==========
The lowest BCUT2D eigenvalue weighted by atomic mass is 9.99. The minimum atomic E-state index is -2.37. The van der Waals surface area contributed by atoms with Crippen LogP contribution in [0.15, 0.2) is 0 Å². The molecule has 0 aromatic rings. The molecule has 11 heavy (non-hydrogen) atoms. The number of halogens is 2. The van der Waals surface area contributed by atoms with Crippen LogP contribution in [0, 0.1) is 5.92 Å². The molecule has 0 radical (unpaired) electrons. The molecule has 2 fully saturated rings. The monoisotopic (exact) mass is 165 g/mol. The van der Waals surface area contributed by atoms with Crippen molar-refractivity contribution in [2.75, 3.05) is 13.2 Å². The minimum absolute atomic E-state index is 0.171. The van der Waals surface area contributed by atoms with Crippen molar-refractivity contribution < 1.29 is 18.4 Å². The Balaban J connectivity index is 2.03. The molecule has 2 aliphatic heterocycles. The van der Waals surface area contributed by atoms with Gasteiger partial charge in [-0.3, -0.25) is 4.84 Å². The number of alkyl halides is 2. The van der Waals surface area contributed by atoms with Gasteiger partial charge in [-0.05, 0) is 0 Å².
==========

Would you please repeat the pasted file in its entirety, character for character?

The lowest BCUT2D eigenvalue weighted by atomic mass is 9.99. The minimum atomic E-state index is -2.37. The van der Waals surface area contributed by atoms with Crippen LogP contribution in [0.15, 0.2) is 0 Å². The molecule has 0 aromatic rings. The molecule has 11 heavy (non-hydrogen) atoms. The number of halogens is 2. The van der Waals surface area contributed by atoms with Crippen LogP contribution in [0, 0.1) is 5.92 Å². The molecule has 0 radical (unpaired) electrons. The molecule has 2 fully saturated rings. The monoisotopic (exact) mass is 165 g/mol. The van der Waals surface area contributed by atoms with Crippen molar-refractivity contribution in [2.75, 3.05) is 13.2 Å². The minimum absolute atomic E-state index is 0.171. The van der Waals surface area contributed by atoms with Crippen molar-refractivity contribution < 1.29 is 18.4 Å². The Balaban J connectivity index is 2.03. The molecule has 2 aliphatic heterocycles. The van der Waals surface area contributed by atoms with Gasteiger partial charge in [-0.3, -0.25) is 4.84 Å². The number of alkyl halides is 2. The van der Waals surface area contributed by atoms with Gasteiger partial charge in [-0.05, 0) is 0 Å².